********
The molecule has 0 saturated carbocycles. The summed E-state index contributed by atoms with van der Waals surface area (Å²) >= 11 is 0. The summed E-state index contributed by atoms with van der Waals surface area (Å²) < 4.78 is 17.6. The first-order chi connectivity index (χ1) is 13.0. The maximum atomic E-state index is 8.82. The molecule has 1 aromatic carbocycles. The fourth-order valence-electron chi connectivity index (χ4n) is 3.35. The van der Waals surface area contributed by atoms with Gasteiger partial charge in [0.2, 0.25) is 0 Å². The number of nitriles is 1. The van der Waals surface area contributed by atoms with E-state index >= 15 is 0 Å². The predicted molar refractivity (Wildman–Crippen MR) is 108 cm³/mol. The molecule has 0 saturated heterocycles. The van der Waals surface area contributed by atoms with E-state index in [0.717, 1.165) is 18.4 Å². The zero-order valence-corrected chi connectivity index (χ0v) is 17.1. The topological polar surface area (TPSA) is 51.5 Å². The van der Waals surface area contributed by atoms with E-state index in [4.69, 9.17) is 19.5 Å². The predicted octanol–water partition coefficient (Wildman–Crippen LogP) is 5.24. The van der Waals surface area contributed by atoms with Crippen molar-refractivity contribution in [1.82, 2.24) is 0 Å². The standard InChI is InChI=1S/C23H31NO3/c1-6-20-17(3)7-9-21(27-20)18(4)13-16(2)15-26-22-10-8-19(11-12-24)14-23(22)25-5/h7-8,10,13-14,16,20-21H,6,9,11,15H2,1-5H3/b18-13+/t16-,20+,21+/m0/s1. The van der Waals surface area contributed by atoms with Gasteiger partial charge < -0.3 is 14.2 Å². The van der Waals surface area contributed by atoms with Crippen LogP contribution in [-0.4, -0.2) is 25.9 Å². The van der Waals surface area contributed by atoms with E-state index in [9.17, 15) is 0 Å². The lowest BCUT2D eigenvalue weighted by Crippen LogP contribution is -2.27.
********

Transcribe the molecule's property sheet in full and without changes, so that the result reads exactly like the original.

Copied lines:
The molecule has 0 saturated carbocycles. The summed E-state index contributed by atoms with van der Waals surface area (Å²) >= 11 is 0. The summed E-state index contributed by atoms with van der Waals surface area (Å²) < 4.78 is 17.6. The first-order chi connectivity index (χ1) is 13.0. The maximum atomic E-state index is 8.82. The molecule has 1 aromatic carbocycles. The fourth-order valence-electron chi connectivity index (χ4n) is 3.35. The van der Waals surface area contributed by atoms with Gasteiger partial charge in [0.2, 0.25) is 0 Å². The number of nitriles is 1. The van der Waals surface area contributed by atoms with E-state index >= 15 is 0 Å². The predicted molar refractivity (Wildman–Crippen MR) is 108 cm³/mol. The molecule has 0 saturated heterocycles. The van der Waals surface area contributed by atoms with E-state index in [0.717, 1.165) is 18.4 Å². The zero-order valence-corrected chi connectivity index (χ0v) is 17.1. The topological polar surface area (TPSA) is 51.5 Å². The van der Waals surface area contributed by atoms with E-state index in [4.69, 9.17) is 19.5 Å². The predicted octanol–water partition coefficient (Wildman–Crippen LogP) is 5.24. The van der Waals surface area contributed by atoms with Crippen molar-refractivity contribution in [1.82, 2.24) is 0 Å². The standard InChI is InChI=1S/C23H31NO3/c1-6-20-17(3)7-9-21(27-20)18(4)13-16(2)15-26-22-10-8-19(11-12-24)14-23(22)25-5/h7-8,10,13-14,16,20-21H,6,9,11,15H2,1-5H3/b18-13+/t16-,20+,21+/m0/s1. The van der Waals surface area contributed by atoms with Gasteiger partial charge < -0.3 is 14.2 Å². The van der Waals surface area contributed by atoms with Crippen LogP contribution in [-0.4, -0.2) is 25.9 Å². The van der Waals surface area contributed by atoms with E-state index in [9.17, 15) is 0 Å². The lowest BCUT2D eigenvalue weighted by Crippen LogP contribution is -2.27.